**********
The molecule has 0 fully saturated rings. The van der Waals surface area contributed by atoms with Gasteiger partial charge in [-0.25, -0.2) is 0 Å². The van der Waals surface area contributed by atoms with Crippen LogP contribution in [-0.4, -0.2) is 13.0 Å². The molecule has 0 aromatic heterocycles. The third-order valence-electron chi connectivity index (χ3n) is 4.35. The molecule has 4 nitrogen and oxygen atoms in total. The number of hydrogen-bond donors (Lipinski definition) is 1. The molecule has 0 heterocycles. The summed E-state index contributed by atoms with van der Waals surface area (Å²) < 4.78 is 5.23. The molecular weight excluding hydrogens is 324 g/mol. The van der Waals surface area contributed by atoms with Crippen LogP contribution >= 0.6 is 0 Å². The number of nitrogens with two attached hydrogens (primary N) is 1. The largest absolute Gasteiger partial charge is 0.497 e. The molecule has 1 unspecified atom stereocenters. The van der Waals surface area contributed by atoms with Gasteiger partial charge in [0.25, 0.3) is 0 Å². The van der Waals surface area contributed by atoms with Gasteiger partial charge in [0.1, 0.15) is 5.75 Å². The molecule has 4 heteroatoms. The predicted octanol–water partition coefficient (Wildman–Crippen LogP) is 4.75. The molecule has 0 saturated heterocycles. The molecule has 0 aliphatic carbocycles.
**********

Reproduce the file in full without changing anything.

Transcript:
The molecule has 0 fully saturated rings. The van der Waals surface area contributed by atoms with Gasteiger partial charge in [-0.25, -0.2) is 0 Å². The van der Waals surface area contributed by atoms with Crippen LogP contribution in [-0.4, -0.2) is 13.0 Å². The molecule has 0 aromatic heterocycles. The third-order valence-electron chi connectivity index (χ3n) is 4.35. The molecule has 4 nitrogen and oxygen atoms in total. The number of hydrogen-bond donors (Lipinski definition) is 1. The molecule has 0 heterocycles. The summed E-state index contributed by atoms with van der Waals surface area (Å²) < 4.78 is 5.23. The molecular weight excluding hydrogens is 324 g/mol. The van der Waals surface area contributed by atoms with Crippen LogP contribution >= 0.6 is 0 Å². The number of nitrogens with two attached hydrogens (primary N) is 1. The largest absolute Gasteiger partial charge is 0.497 e. The molecule has 1 unspecified atom stereocenters. The van der Waals surface area contributed by atoms with Gasteiger partial charge in [0.25, 0.3) is 0 Å². The van der Waals surface area contributed by atoms with Gasteiger partial charge in [0.1, 0.15) is 5.75 Å². The molecule has 4 heteroatoms. The predicted octanol–water partition coefficient (Wildman–Crippen LogP) is 4.75. The molecule has 0 saturated heterocycles. The molecule has 0 aliphatic carbocycles.